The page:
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Publisher : Elsevier - Science Direct (الزویر - ساینس دایرکت)
Journal : Ecological Economics, Volume 68, Issue 6, 15 April 2009, Pages 1667–1675
This paper investigates the long run Granger causality relationship between economic growth, carbon dioxide emissions and energy consumption in Turkey, controlling for gross fixed capital formation and labor. The most interesting result is that carbon emissions seem to Granger cause energy consumption, but the reverse is not true. The lack of a long run causal link between income and emissions may be implying that to reduce carbon emissions, Turkey does not have to forgo economic growth.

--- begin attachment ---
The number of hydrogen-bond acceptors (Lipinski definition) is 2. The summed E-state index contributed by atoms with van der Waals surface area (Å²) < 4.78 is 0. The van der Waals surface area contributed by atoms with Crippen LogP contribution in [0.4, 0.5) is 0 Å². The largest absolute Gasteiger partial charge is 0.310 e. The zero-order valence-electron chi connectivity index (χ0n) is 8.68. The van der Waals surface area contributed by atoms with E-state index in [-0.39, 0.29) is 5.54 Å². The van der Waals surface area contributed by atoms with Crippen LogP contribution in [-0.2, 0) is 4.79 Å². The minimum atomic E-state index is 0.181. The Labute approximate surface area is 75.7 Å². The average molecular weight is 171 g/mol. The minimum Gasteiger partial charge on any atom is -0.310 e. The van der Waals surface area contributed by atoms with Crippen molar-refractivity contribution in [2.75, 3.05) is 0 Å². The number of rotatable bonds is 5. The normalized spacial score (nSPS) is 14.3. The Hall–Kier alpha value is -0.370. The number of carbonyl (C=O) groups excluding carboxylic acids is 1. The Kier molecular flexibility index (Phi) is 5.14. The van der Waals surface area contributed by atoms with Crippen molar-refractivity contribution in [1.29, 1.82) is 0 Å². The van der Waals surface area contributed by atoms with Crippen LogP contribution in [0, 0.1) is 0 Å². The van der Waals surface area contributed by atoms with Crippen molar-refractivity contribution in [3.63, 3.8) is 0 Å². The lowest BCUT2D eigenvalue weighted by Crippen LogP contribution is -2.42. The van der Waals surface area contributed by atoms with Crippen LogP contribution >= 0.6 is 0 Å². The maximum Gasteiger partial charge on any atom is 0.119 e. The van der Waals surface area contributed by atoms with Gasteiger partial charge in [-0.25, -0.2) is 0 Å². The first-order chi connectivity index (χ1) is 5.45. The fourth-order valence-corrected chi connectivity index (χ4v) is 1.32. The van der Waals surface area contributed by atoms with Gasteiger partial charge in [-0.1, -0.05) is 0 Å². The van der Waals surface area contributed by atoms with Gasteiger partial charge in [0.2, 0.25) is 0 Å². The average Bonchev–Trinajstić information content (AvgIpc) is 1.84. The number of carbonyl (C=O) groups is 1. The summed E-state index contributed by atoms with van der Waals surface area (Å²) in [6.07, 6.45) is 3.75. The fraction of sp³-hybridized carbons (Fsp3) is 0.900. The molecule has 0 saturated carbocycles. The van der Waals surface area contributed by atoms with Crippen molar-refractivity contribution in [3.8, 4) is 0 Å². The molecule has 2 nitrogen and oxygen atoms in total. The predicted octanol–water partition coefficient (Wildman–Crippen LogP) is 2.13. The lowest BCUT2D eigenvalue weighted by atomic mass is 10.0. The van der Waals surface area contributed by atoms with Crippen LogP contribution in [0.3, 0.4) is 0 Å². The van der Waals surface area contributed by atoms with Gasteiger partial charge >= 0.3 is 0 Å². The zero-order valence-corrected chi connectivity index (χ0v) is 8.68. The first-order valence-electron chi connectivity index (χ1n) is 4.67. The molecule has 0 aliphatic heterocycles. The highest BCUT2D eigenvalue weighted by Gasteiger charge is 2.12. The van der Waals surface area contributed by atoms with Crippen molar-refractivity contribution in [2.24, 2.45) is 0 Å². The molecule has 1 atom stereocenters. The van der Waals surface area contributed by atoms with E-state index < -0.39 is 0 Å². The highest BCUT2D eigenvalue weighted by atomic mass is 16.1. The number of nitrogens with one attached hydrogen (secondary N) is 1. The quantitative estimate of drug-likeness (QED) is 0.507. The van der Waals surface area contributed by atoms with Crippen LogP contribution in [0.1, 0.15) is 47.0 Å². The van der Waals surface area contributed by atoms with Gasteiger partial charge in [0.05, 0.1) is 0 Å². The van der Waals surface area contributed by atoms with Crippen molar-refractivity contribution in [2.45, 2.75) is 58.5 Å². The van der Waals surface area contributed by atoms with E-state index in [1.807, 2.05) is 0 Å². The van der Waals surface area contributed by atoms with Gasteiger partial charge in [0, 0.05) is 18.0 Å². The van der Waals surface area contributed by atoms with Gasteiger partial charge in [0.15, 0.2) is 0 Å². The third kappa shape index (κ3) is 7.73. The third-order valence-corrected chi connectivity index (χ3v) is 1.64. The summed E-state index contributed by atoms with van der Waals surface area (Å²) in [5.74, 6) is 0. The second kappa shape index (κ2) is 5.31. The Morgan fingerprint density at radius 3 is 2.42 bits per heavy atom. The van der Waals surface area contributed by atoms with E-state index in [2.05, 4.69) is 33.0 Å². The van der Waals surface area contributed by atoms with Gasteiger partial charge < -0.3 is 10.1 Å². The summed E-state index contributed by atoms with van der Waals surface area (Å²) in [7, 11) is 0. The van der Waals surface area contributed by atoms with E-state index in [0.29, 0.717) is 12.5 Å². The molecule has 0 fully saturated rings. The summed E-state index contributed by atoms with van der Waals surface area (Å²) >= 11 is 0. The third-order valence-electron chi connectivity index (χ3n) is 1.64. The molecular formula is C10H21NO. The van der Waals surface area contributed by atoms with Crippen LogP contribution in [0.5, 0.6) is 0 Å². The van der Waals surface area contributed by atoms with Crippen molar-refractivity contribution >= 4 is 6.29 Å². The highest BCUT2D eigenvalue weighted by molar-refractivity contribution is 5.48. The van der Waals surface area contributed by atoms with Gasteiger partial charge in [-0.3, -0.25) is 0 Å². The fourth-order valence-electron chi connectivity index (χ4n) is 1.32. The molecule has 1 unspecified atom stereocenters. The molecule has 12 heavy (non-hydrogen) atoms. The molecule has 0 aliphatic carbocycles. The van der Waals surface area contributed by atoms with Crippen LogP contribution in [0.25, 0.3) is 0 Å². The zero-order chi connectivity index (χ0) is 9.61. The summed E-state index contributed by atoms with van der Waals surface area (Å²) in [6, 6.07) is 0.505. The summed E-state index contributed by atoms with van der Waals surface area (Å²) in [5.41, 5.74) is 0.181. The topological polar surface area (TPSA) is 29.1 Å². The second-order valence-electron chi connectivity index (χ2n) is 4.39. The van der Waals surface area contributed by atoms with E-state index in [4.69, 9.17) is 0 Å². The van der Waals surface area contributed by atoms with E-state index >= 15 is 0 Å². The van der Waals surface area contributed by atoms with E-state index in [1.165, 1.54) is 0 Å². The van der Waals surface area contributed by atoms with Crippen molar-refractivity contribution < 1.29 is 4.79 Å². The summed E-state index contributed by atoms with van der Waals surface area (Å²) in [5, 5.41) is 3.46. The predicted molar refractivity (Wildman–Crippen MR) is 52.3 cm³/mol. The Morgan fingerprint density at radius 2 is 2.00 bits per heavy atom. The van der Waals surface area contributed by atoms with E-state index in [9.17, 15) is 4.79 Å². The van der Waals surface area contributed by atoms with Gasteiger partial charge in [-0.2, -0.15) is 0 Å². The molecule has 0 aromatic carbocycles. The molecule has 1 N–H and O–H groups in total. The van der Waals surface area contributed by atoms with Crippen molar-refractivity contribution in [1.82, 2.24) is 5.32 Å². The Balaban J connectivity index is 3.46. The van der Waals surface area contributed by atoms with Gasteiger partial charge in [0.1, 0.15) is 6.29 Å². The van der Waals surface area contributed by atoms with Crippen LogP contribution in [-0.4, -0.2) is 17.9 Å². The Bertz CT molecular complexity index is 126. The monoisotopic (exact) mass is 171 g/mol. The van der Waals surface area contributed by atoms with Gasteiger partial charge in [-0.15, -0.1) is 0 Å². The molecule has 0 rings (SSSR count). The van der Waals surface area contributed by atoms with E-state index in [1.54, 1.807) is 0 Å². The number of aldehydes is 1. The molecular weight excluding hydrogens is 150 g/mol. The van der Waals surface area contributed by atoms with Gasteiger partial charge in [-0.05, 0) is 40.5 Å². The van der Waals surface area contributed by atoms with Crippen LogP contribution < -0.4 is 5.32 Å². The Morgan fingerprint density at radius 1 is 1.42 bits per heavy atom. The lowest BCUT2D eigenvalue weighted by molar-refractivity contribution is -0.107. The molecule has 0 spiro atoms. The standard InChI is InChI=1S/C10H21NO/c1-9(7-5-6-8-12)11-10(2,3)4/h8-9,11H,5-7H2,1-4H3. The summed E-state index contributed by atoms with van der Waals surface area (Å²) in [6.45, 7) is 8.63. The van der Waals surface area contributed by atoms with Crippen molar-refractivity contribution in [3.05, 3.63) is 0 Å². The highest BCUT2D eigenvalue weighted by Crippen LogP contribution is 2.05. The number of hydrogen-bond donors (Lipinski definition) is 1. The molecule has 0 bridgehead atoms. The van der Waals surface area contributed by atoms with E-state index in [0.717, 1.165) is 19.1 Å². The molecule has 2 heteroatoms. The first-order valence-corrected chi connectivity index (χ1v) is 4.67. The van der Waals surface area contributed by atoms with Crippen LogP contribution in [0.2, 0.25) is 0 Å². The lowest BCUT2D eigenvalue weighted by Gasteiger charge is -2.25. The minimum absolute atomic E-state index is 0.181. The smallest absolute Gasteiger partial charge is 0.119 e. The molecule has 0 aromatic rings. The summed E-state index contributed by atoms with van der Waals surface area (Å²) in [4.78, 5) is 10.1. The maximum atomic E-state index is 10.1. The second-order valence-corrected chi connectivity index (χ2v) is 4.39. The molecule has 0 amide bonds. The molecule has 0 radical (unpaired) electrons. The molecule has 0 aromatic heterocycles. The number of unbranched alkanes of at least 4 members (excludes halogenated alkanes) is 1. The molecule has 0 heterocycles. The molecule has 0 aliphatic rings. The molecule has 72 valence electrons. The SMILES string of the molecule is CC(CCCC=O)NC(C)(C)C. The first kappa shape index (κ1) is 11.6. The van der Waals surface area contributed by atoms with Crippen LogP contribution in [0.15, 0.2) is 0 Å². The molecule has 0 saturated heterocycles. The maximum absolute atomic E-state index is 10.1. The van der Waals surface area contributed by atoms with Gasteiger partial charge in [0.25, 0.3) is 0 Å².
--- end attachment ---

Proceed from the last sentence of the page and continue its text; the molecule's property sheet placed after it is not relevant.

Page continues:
The Intergovernmental Panel on Climate Change IPCC (2007) report puts forward the fact that the most important environmental problem of our ages is global warming. The ever increasing amount of world wide carbon dioxide (CO2) emissions seems to be intensifying this problem. Since the emissions mainly result from consumption of fossil fuels, reducing energy consumption seems to be the direct way of handling the emissions problem. However, due to the possible negative impacts on economic growth, cutting back from energy use is likely to be the “less traveled road”. Furthermore, if the Environmental Kuznets Curve (EKC) hypothesis applies to the emissions and income link, economic growth by itself may become a solution to the environmental degradation problem (Rothman and de Bruyn, 1998). Indeed, according to Coondoo and Dinda (2002) both developing and developed economies must sacrifice economic growth. However, depending on the nature of the long run relationship between CO2 emissions, income, and energy consumption in their economies, countries may resort to different policy options in contributing to the fight against global warming (Soytas and Sari, 2006a and Soytas and Sari, 2006b). Hence, the emissions–energy–income nexus needs to be studied carefully and in detail for all economies. In this paper, we investigate the relationship between energy consumption, economic growth, and CO2 emissions in Turkey from a long run Granger causality perspective, in a multivariate framework controlling for gross fixed capital investment and labor by employing The Toda and Yamamoto (TY hereafter) (1995) procedure. We have chosen Turkey as a case study first because it is an emerging economy and a candidate country for full membership in the European Union (EU). Turkey needs to adjust her infrastructure, economy, and government policies (including environmental, energy, and growth policies) to make them inline with EU requirements. Secondly, with a 72.6% rise in GHG emissions in 2000–2004, Turkey has the fastest growing emissions in the world (UNFCCC, 2006), although her per capita emissions and per capita GDP are among the lowest ones of the countries in Annex 1 of the Kyoto Protocol. Thirdly, we want to examine whether Turkish concerns regarding negative effects of emission constraints on the economy may be justified, since this is the main reason why the country has not ratified the protocol. As the Turkish economy grows the pressure on energy security is also building up. Therefore, the country is in need of a sound long term plan that integrates energy, environment, and growth concerns. The analysis relies on recent time series techniques that offer potential solutions to the methodological problems listed in Stern (2004). The Toda and Yamamoto (1995) approach eliminates the need for pre-testing for cointegration and therefore avoids pre-test bias and is applicable for any arbitrary level of integration for the series used. The most striking result may be that the long run Granger causality is running from CO2 emissions to energy consumption in Turkey. That is, emissions improve the forecasts of energy consumption in Turkey, but not vice versa. This may have important policy implications for Turkey. The organization of the paper is as follows. In the next section we briefly review the literature. Then, we introduce the data definitions and discuss the time series properties of the variables in Section 3. In Section 4 we provide the empirical results and their discussions. Section 5 provides policy implications and concludes.